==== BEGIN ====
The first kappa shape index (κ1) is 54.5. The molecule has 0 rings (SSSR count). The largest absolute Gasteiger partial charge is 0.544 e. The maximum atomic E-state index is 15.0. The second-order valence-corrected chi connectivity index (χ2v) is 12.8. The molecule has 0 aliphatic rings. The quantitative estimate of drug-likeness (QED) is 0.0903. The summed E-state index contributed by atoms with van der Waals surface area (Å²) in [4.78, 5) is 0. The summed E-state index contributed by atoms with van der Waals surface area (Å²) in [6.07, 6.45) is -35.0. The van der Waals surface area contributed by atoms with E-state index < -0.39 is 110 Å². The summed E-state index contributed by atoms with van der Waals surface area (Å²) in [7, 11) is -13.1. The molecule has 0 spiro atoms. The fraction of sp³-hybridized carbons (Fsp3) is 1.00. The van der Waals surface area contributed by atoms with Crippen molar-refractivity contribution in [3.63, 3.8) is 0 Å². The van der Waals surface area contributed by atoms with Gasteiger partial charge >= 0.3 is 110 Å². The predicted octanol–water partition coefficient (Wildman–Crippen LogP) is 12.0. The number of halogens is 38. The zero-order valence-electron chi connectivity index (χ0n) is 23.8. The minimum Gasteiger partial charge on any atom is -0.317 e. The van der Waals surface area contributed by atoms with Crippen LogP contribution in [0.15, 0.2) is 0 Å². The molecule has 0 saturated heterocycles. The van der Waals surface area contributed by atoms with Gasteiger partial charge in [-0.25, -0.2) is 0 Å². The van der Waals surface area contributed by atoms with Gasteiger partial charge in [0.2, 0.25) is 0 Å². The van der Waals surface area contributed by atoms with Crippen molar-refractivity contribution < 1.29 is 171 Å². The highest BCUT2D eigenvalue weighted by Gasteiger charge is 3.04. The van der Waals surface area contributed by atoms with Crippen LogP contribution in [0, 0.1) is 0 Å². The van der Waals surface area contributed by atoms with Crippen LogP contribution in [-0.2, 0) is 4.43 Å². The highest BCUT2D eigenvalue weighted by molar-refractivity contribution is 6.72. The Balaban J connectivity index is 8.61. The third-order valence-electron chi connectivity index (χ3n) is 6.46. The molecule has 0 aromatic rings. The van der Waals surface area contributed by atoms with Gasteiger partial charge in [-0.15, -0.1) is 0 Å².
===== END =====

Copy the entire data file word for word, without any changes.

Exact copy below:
The first kappa shape index (κ1) is 54.5. The molecule has 0 rings (SSSR count). The largest absolute Gasteiger partial charge is 0.544 e. The maximum atomic E-state index is 15.0. The second-order valence-corrected chi connectivity index (χ2v) is 12.8. The molecule has 0 aliphatic rings. The quantitative estimate of drug-likeness (QED) is 0.0903. The summed E-state index contributed by atoms with van der Waals surface area (Å²) in [4.78, 5) is 0. The summed E-state index contributed by atoms with van der Waals surface area (Å²) in [6.07, 6.45) is -35.0. The van der Waals surface area contributed by atoms with E-state index < -0.39 is 110 Å². The summed E-state index contributed by atoms with van der Waals surface area (Å²) in [7, 11) is -13.1. The molecule has 0 spiro atoms. The fraction of sp³-hybridized carbons (Fsp3) is 1.00. The van der Waals surface area contributed by atoms with Crippen molar-refractivity contribution in [3.63, 3.8) is 0 Å². The van der Waals surface area contributed by atoms with Gasteiger partial charge >= 0.3 is 110 Å². The predicted octanol–water partition coefficient (Wildman–Crippen LogP) is 12.0. The number of halogens is 38. The zero-order valence-electron chi connectivity index (χ0n) is 23.8. The minimum Gasteiger partial charge on any atom is -0.317 e. The van der Waals surface area contributed by atoms with Crippen LogP contribution in [0.15, 0.2) is 0 Å². The molecule has 0 saturated heterocycles. The van der Waals surface area contributed by atoms with Gasteiger partial charge in [-0.25, -0.2) is 0 Å². The van der Waals surface area contributed by atoms with Gasteiger partial charge in [0.2, 0.25) is 0 Å². The van der Waals surface area contributed by atoms with Crippen molar-refractivity contribution < 1.29 is 171 Å². The highest BCUT2D eigenvalue weighted by Gasteiger charge is 3.04. The van der Waals surface area contributed by atoms with Crippen LogP contribution in [0, 0.1) is 0 Å². The van der Waals surface area contributed by atoms with Crippen LogP contribution in [-0.2, 0) is 4.43 Å². The highest BCUT2D eigenvalue weighted by molar-refractivity contribution is 6.72. The Balaban J connectivity index is 8.61. The third-order valence-electron chi connectivity index (χ3n) is 6.46. The molecule has 0 aromatic rings. The van der Waals surface area contributed by atoms with Gasteiger partial charge in [-0.15, -0.1) is 0 Å².